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The Cape – Endgame

The Cape has finally disappeared with his last puff of smoke.  Two weeks ago NBC aired the last episode of The Cape that would be televised, but they’ve released one final episode, Endgame, online. But don’t be fooled by the title, Endgame isn’t the series finale, it’s just the episode they were shooting when NBC pulled the plug. 

This episode revolves around Marty, Vince’s partner from back when he was a cop.  Even though Marty tried to blow up the city in the pilot episode, he’s supposed to be a sympathetic character now.  He confesses that he’s “No hero”, but still the guy’s been henching for a supervillain for the past couple of months, and now the audience is supposed to feel sorry for him?  Making matters worse is that we spend the entire episode focusing on how Marty can bring down The Cape’s nemesis, and clear Vince’s name, then Marty decides to be all noble and sacrifice himself to save Vince.  The whole damned point of the episode is that MARTY MUST SURVIVE, then the stupid jerk goes and gets himself killed. 

Of course before we get to that tearful death scene, we have to trudge through The Cape’s usual convoluted plot and nonsense.  All of this arises from the fact that Marty can prove that mastermind Peter Fleming is really Chess.  But doesn’t that invalidate the various episodes that were devoted to The Cape trying to keep Fleming alive?  Remember back in episode four when The Cape had the chance to let Fleming get run over by a train, but didn’t because The Cape needs him alive?  Well that doesn’t make any sense now that we see that Marty could save the day.  It also means that The Cape spent an entire episode protecting Fleming from Meena Suvari, when the whole ridiculous situation could have been resolved by just talking to Marty.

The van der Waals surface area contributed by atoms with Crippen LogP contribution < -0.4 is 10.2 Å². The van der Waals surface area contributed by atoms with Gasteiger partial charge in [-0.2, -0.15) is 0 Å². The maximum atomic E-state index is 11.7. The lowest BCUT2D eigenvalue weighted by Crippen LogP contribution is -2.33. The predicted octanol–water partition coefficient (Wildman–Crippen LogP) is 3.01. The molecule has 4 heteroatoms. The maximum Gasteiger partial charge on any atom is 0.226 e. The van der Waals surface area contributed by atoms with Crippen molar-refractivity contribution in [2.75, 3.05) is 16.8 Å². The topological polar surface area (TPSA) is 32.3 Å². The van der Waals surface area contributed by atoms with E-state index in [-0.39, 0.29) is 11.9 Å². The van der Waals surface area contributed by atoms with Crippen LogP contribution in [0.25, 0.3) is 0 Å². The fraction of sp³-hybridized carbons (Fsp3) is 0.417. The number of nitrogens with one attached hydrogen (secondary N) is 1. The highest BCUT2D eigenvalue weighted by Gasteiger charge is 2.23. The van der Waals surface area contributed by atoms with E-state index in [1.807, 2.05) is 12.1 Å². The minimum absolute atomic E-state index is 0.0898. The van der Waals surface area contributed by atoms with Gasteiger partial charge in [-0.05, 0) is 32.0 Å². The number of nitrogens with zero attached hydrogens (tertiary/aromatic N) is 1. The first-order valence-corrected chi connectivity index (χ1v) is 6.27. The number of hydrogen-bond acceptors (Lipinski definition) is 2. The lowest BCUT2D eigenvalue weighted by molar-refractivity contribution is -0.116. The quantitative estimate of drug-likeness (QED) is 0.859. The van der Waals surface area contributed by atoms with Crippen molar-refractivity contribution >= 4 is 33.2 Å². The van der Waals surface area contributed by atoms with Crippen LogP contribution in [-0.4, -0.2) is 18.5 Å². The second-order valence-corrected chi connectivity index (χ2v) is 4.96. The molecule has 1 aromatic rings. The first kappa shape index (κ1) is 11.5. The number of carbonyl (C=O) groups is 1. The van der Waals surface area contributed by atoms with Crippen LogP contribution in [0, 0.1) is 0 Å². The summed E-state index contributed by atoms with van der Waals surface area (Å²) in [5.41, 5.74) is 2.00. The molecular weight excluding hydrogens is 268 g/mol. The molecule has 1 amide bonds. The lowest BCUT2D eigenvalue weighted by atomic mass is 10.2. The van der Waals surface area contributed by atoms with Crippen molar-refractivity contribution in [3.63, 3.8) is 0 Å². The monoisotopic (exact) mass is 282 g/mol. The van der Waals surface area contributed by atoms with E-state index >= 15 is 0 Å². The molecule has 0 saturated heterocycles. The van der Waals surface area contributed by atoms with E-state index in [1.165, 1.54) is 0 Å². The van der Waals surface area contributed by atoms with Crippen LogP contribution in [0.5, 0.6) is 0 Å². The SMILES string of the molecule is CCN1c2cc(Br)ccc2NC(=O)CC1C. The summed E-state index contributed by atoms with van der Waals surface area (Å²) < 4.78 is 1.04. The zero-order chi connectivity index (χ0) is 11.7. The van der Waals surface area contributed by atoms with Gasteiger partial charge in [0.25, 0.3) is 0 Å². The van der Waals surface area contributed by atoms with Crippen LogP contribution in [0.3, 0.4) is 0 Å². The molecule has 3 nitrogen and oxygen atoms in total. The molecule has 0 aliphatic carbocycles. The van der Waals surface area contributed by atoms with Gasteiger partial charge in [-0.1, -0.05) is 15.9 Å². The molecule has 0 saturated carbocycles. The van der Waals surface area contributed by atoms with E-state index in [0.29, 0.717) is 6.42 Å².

Another massive plot hole in this episode is that the Carnival of Crime apparently has a safe house, and a means of getting out of town for families in danger.  Yet, the entire show is based on the notion that Vince’s family will be in danger if his identity is discovered.  Couldn’t they have just gotten Vince’s family out of town ten episodes ago, then killed Chess, and asked Marty to explain that the whole thing was a big misunderstanding?


But that would mean that they had no show, so the producers crammed these characters through ten implausible episodes and here we are with a worn, battered cape bristling with loose plot threads. One of which is the mysterious sexy female assassin who tries to kill Marty outside the courthouse.  Alas, we’ll never learn about this cunning murderess who’s brilliant assassination plan is to walk up to a guy in front of a courthouse and shoot him in full view of an army of cops and news reporters. 

Fortunately, The Cape was on hand to thwart the attack.  He’d been warned that Marty’s bail being posted “Sounds like a set up”, so he charged right in.  This seems to happen a lot on this show; The Cape finds himself presented with an obvious trap, someone spouts “This looks like a trap”, then The Cape walks right into the trap.  In fact this guy’s battlecry is oughtta be “This looks like a trap!”

"This Looks Like A Traaap!" 

Another big problem with the episode is that Marty tells Vince’s wife Dana that Vince was really innocent after all.  The only reason that Vince dressed up as The Cape in the first place was to protect Dana and their son.  You’d think that as soon as the cat was out of the bag, Vince would reveal himself to Dana.  Alas this didn’t happen, and Vince continues to allow his wife to think he’s dead.

There are plenty of other problems, like Marty’s daughter bringing her cellphone to the safe house (You’d think a paranoid super-hacker like Orwell would check for that), and of course once The Cape discovers that they’re being tracked by that phone, he could have used it to lure the bad guys away, but, frankly The Cape just isn’t very bright, and we’ve learned to expect no better from him.

Ultimately we’re left with question of why NBC even bothered putting this footage up on the internet.  It answers none of the questions that viewers might want answered, and actually opens up a bunch of new loose ends as well.  Rather than being an endgame, this episode is more like a final insult.



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